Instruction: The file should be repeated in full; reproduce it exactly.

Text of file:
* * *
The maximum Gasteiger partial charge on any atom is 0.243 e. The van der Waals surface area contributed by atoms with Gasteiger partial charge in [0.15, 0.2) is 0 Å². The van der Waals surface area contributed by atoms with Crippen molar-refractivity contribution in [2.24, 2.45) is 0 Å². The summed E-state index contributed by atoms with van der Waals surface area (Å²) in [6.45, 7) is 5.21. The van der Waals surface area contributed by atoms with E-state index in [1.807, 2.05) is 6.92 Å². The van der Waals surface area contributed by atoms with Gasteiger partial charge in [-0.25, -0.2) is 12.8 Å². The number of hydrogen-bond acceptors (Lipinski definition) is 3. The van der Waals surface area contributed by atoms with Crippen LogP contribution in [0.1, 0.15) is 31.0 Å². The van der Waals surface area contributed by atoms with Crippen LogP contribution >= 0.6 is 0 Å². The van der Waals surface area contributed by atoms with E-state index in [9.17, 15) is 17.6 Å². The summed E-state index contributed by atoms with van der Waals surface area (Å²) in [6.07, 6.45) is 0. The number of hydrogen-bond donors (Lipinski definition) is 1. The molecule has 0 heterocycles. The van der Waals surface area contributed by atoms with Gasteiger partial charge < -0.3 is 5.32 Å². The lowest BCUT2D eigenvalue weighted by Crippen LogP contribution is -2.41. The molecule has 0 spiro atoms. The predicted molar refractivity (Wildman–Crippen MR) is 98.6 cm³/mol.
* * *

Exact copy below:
The maximum Gasteiger partial charge on any atom is 0.243 e. The van der Waals surface area contributed by atoms with Gasteiger partial charge in [0.15, 0.2) is 0 Å². The van der Waals surface area contributed by atoms with Crippen molar-refractivity contribution in [2.24, 2.45) is 0 Å². The summed E-state index contributed by atoms with van der Waals surface area (Å²) in [6.45, 7) is 5.21. The van der Waals surface area contributed by atoms with E-state index in [1.807, 2.05) is 6.92 Å². The van der Waals surface area contributed by atoms with Gasteiger partial charge in [-0.25, -0.2) is 12.8 Å². The number of hydrogen-bond acceptors (Lipinski definition) is 3. The van der Waals surface area contributed by atoms with Crippen LogP contribution in [0.1, 0.15) is 31.0 Å². The van der Waals surface area contributed by atoms with Crippen LogP contribution >= 0.6 is 0 Å². The van der Waals surface area contributed by atoms with E-state index in [9.17, 15) is 17.6 Å². The summed E-state index contributed by atoms with van der Waals surface area (Å²) in [6.07, 6.45) is 0. The number of hydrogen-bond donors (Lipinski definition) is 1. The molecule has 0 heterocycles. The van der Waals surface area contributed by atoms with Gasteiger partial charge < -0.3 is 5.32 Å². The lowest BCUT2D eigenvalue weighted by Crippen LogP contribution is -2.41. The molecule has 0 spiro atoms. The predicted molar refractivity (Wildman–Crippen MR) is 98.6 cm³/mol.